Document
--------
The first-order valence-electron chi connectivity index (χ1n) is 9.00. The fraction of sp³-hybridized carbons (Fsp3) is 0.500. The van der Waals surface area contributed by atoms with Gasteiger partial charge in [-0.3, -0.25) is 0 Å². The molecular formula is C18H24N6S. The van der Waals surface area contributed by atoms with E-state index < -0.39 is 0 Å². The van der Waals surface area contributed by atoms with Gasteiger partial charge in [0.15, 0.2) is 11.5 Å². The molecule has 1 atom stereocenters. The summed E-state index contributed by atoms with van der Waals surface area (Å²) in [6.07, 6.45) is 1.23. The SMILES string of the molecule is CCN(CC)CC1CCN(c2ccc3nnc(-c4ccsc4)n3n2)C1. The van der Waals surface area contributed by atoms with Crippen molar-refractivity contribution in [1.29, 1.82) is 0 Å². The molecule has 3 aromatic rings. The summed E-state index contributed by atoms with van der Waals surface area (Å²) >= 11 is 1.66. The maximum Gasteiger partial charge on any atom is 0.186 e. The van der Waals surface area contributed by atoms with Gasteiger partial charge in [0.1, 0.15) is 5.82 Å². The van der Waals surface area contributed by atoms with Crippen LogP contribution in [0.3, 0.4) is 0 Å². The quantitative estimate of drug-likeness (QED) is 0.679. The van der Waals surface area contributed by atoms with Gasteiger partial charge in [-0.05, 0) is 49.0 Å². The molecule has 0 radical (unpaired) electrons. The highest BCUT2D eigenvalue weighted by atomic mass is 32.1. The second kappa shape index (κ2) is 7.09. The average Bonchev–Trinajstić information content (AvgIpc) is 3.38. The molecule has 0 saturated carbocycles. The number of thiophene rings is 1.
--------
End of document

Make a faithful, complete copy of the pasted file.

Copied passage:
The first-order valence-electron chi connectivity index (χ1n) is 9.00. The fraction of sp³-hybridized carbons (Fsp3) is 0.500. The van der Waals surface area contributed by atoms with Gasteiger partial charge in [-0.3, -0.25) is 0 Å². The molecular formula is C18H24N6S. The van der Waals surface area contributed by atoms with E-state index < -0.39 is 0 Å². The van der Waals surface area contributed by atoms with Gasteiger partial charge in [0.15, 0.2) is 11.5 Å². The molecule has 1 atom stereocenters. The summed E-state index contributed by atoms with van der Waals surface area (Å²) in [6.07, 6.45) is 1.23. The SMILES string of the molecule is CCN(CC)CC1CCN(c2ccc3nnc(-c4ccsc4)n3n2)C1. The van der Waals surface area contributed by atoms with Crippen molar-refractivity contribution in [1.29, 1.82) is 0 Å². The molecule has 3 aromatic rings. The summed E-state index contributed by atoms with van der Waals surface area (Å²) >= 11 is 1.66. The maximum Gasteiger partial charge on any atom is 0.186 e. The van der Waals surface area contributed by atoms with Gasteiger partial charge in [0.1, 0.15) is 5.82 Å². The van der Waals surface area contributed by atoms with Crippen LogP contribution in [0.3, 0.4) is 0 Å². The quantitative estimate of drug-likeness (QED) is 0.679. The van der Waals surface area contributed by atoms with Gasteiger partial charge in [-0.05, 0) is 49.0 Å². The molecule has 0 radical (unpaired) electrons. The highest BCUT2D eigenvalue weighted by atomic mass is 32.1. The second kappa shape index (κ2) is 7.09. The average Bonchev–Trinajstić information content (AvgIpc) is 3.38. The molecule has 0 saturated carbocycles. The number of thiophene rings is 1.